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No. 48 (September 1964)
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After a ceremony on the site of the battle, wreaths were laid at the memorial gates of the Rangiriri Maori war cemetery. Here Mr Pei Te Hurinui Jones of Taumarunui lays a wreath on behalf of King Koroki. Behind him, with black beret, is Lieutenant-Colonel J. Playle, Colonel Commandant of the Royal New Zealand Armoured Corps, who also laid a wreath, and (with taiaha) Mr D. Manihera, of Ngaruawahia.

Reflections on Battle Centenaries

In a six-month period stretching from last November to April this year the 100th anniversaries of three major engagements of the New Zealand wars of the 'sixties were commemorated. In addition there were the anniversaries of some minor actions.

The major anniversaries were those of the Battle of Rangiriri, observed on November 23, 1963; the Battle of Orakau, observed on March 31, 1964; and the Battle of Gate Pa, observed on April 29, 1964.

To one familiar with most of the standard and some of the unofficial history of that troubled period of our nation's life, especially to one of Maori ancestry, these anniversaries can be the subject of much thought and not a little concern.

A sense of being ill at ease in this matter, felt indeed by many, was manifest as far as I was concerned in a seemingly illogical combination of sorrow, anger, pride, foreboding and amusement. There was sorrow that the relationship of the two races from which I am myself descended should have once reached

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such a stage that no course was left but to kill one another; anger that Pakeha greed dictated the viciously unjust confiscation of land; pride in the peerless courage of men and women irrespective of which cause they espoused; foreboding that those who were arranging ceremonies would not recognise such sorrow, anger and pride; amusement, wry though it may have been, at how so many Pakehas could have lived so long and closely with Maoris and yet brick by dropped brick demonstrate that they had learned next to nothing of their neighbours.

Far-reaching Effects

In the history of battles these actions were all very small affairs. The forces employed and the casualties sustained by both sides were insignificant compared with those of battles fought in other lands at the same period, such as in the American Civil War, and infinitely more so when compared with actions of the First and Second World Wars. But it is beyond doubt that economically and socially their effect has been felt throughout the past century in one way or another, economically in the opening of great areas of the country for European settlement and socially mainly in the attitude of large sections of the Maori race to the European way of life.

My own view was that it was best to let the anniversaries come and go unnoticed, or, if some ceremony had to be held, that it be a commemoration and not a celebration. I had seen, on March 27, 1960, a commemoration service held on the site of the Battle of Waireka, near New Plymouth, on the 100th anniversary of that engagement and I felt that if any ceremony should be planned for the Waikato it could well follow the same form.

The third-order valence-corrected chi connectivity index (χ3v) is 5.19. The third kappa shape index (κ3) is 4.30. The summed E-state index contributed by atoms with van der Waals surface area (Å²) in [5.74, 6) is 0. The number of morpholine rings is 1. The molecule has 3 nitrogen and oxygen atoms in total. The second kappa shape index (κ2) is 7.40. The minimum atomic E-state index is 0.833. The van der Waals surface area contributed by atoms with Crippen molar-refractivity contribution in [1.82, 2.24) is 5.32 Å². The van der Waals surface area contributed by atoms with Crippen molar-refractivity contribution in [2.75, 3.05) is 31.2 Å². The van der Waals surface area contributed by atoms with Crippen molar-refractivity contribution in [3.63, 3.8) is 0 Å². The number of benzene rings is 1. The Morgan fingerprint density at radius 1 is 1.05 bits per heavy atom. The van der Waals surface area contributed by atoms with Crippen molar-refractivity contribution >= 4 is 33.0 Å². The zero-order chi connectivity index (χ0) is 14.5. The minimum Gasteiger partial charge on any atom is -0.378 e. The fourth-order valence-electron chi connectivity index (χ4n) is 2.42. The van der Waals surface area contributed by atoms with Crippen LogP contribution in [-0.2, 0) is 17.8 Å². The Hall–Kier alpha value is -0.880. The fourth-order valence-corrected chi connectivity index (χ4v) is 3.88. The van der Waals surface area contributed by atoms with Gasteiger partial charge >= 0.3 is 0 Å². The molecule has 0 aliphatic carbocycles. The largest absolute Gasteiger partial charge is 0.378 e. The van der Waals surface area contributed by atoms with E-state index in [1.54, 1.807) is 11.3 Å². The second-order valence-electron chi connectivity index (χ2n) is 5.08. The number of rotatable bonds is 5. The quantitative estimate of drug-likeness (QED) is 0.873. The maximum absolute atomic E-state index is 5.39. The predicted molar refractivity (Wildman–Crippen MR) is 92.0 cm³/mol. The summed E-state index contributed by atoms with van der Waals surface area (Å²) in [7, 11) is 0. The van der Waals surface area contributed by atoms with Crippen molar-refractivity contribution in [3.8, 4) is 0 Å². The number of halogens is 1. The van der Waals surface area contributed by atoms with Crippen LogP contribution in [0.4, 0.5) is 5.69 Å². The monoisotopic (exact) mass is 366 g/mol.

The Waireka service was memorable for a magnificent address by the Rev. Mangatitoki Cameron, now Canon Cameron, of Auckland, but then Anglican Maori missioner at Waitara.

Among other things he said: ‘Today we are one nation. We stand here to give humble tribute to men who gave their lives as dutv called them. Your reading of history may lead you to regard our forebears as rebels; mine, on the other hand, leads me to exonerate mine and lay the chief blame on yours. What profit is there in this? Those whom we would castigate are dead. Could we have done better; can we who are living do better in our day?’

To me that was both admonition and challenge. With that in mind early last year I wrote an article which was published in the ‘Auckland Star’, of the literary staff of which I am a member, suggesting to those who would choose to mark the coming anniversaries that these be simple services, not celebrations.

It was with some misgivings that I read how Rangiriri planned to hold a service to be followed by a gala afternoon which included a raft race, Maori parties performing, people in period costume and all the fun of the fair. But because the Maori people of the district were participating I kept my thoughts to myself. Later, however, when attending a gathering at Turangawaewae Pa, Ngaruawahia, I was approached by a man of standing among the Waikato people who was concerned that the hundredth anniversary of Rangiriri was going to become a ‘circus’, using that word with a terse English adjective. He asked me to write a story recording the objection of Waikato elders to the whole proceedings.

Newspaperman though I am, controversy among Maoris on matters such as this disturbs me greatly. However, I sought the opinion of others and found about half a dozen responsible men who supported the first. The obvious question was: Does King Koroki hold these views too?

That was a most important interview because King Koroki dissociated himself from the views of the others, said he entirely approved of the action of the Rangiriri Maoris in combining with the Pakehas to honour the day and if he did not attend the commemoration himself would certainly see that someone else did on his behalf. The second century after the battles, he felt, should begin with demonstrations of harmony.

Contribution to Racial Harmony

It is greatly to be hoped that the Waikato. Pakeha and Maori, as a whole realizes what it owes in terms of racial harmony to this quiet, sincere thoughtful man. I feel that a lesser man on this occasion might well have chosen not without justification, sharp and bitter words and would probably not have lent his support to the Rangiriri commemoration. Those who chose to, co-operated wholeheartedly with their Pakeha friends. Those who were not of a mind to, held their peace. I was happy to see that his views received adequate publicity.

Rangiriri was commemorated, it seemed to me, with perhaps a bit more pageantry than was necessary but with the utmost sincerity.

I heard but could not see for sudden tears Pei Te Hurinui, standing within the once

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blood-soaked little fort and welcoming soldiers of the 20th century. ‘I te rau tau o Rangiriri, na te kupu o to tatou ariki Te Kingi, e tu ai au i te wahi i heke ai te toto …’

I remember Major R. Whiteman, commanding the Waikato Squadron, standing to attention after picking up the sprig of leaves laid before him in the wero, a token that he came in peace.